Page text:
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Overnight parenting time starts with careful planning

By Peter Ewanchuk

You have been granted parenting time and you are looking forward to having your children spend the night in your home. To ensure that everyone makes the most of that time, here are some steps you can take before, during and after.

Before the visit

  • Think about sleeping arrangements. Separate bedrooms are ideal but younger children can share a room. Make sure you have age-appropriate beds that are comfortable as well as clean linens and enough pillows. Nightlights are usually a good idea, especially if the children are unfamiliar with your home.
  • Consider decorating bedrooms to suit their tastes or, better yet, have them involved in the decorating so they will feel like it is “their” room. For younger children, hanging up a few posters of their favourite animated characters might do the trick. Involve your children in the look and feel of “their” room and they will feel more at home at your house.
  • Ask the other parent to send items the children are accustomed to having at night. That might include favourite toys or a special blanket. They may be nervous about sleeping at your house, so the more you can make it seem normal, the better. Return all of these items when the children go home.
  • Make sure they bring appropriate clothes for the weather and for any planned activities. That might include a snowsuit for tobogganing or a swimsuit if a visit to a waterpark is envisioned. Make sure you return these items at the next exchange or you risk them not being provided in the future. Having your own supply of clothing and gear on hand is a possibility but can be expensive since you will have to keep getting new items as the children age. Allow the children to take clothing back and forth between homes as opposed to them having clothes that are only allowed to be worn at each household which not only discourages co-parenting but also robs the children of their ability to wear their own clothes as and when they see fit.
  • Have appropriate food in the fridge and cupboard. You want to have items they like but there should also be healthy choices. If children are accustomed to starting each day off with a particular cereal, buy that, while keeping in mind they may appreciate getting a special breakfast on the weekends. Make sure you are well stocked before they arrive because you do not want to waste your parenting time in a grocery store.
  • Clear your work schedule. Many people work weekends or evenings. If you know you have parenting time coming up, ensure you are available for those days so you can give the children quality face time. Avoid bringing work home with you since that will cut into the time you have to spend with your children.

During the visit

  • Let your children know you are happy to see them and discuss the weekend plans. The more they are involved in planning the activities, the better.
  • Avoid discussing your divorce or airing any resentment that you have toward your ex-partner. The children are already in a difficult spot because they are caught in the middle, so focus on the positive. Do not ask them questions such as “Is Mom/Dad seeing someone?” Respect your ex-partner’s privacy and do not turn your children into informants.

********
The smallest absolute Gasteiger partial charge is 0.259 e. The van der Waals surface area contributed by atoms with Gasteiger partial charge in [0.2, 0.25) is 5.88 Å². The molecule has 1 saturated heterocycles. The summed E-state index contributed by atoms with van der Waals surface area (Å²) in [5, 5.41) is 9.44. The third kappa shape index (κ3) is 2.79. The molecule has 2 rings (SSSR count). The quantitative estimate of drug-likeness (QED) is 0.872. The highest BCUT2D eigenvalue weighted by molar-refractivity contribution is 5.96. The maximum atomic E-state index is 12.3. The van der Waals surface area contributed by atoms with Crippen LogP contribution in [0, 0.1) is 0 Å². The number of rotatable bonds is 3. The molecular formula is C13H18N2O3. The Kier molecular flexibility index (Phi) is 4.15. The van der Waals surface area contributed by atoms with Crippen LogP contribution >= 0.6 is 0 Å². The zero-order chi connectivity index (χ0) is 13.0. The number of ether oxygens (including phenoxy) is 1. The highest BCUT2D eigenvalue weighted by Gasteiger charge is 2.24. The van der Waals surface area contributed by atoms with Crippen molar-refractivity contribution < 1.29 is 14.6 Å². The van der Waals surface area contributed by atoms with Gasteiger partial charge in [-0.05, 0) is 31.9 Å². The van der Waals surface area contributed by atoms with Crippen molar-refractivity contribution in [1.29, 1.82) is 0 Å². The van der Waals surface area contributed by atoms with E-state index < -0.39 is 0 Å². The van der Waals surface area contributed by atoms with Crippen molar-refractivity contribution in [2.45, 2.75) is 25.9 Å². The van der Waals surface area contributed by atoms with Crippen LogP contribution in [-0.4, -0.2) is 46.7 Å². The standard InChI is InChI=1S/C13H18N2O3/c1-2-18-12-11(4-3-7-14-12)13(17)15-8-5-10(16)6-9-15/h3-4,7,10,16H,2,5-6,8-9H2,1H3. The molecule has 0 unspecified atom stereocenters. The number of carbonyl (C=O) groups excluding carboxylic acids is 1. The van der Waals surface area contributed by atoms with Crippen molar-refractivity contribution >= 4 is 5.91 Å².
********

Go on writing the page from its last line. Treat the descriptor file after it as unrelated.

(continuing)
• Have a bedtime routine. Consistent, repetitive activities help prepare children for sleep by having them wind down. A bedtime routine might include a snack, brushing teeth, putting on pyjamas and reading a book. These activities should always be done in the same order, culminating in lights out at an established time. Make sure the routine allows the children to sleep for the recommended amount of hours for their age.
  • Consider arranging a time that the children can call your ex-partner. Sometimes talking to the primary caregiver will make them feel more secure about staying at your home. If that happens, do not listen in or ask what they talked about after it is over. If the call goes on too long or is interfering with the bedtime routine, politely suggest it end. Before the next visit, discuss this issue with your ex-partner to avoid similar situations in the future. Ideally, phone calls from the other parent should be done at a consistent agreed-upon time.
  • Complete any homework or school projects that need to be done. Your children will appreciate assistance with the work and you can reward them afterward with a movie or some other positive gesture. This also represents a valuable bonding exercise. You do not want the other parent to tell the teacher the homework was not done because the children were staying at your home.
  • Take care of yourself. While your children are your number one priority, you cannot be an effective caregiver if you are not getting proper sleep and nutrition during their visit.

After the visit

  • Think about what went right and what went wrong and make the appropriate changes. As children mature, the way you structure the overnight visits will change, so be open to modifications.
  • Consider inviting extended family members over during future parenting times. It is important that your children stay in touch with your family members. You can invite their grandparents, aunts, uncles, nieces and nephews to your home during your parenting time or arrange a meeting at a park or restaurant.

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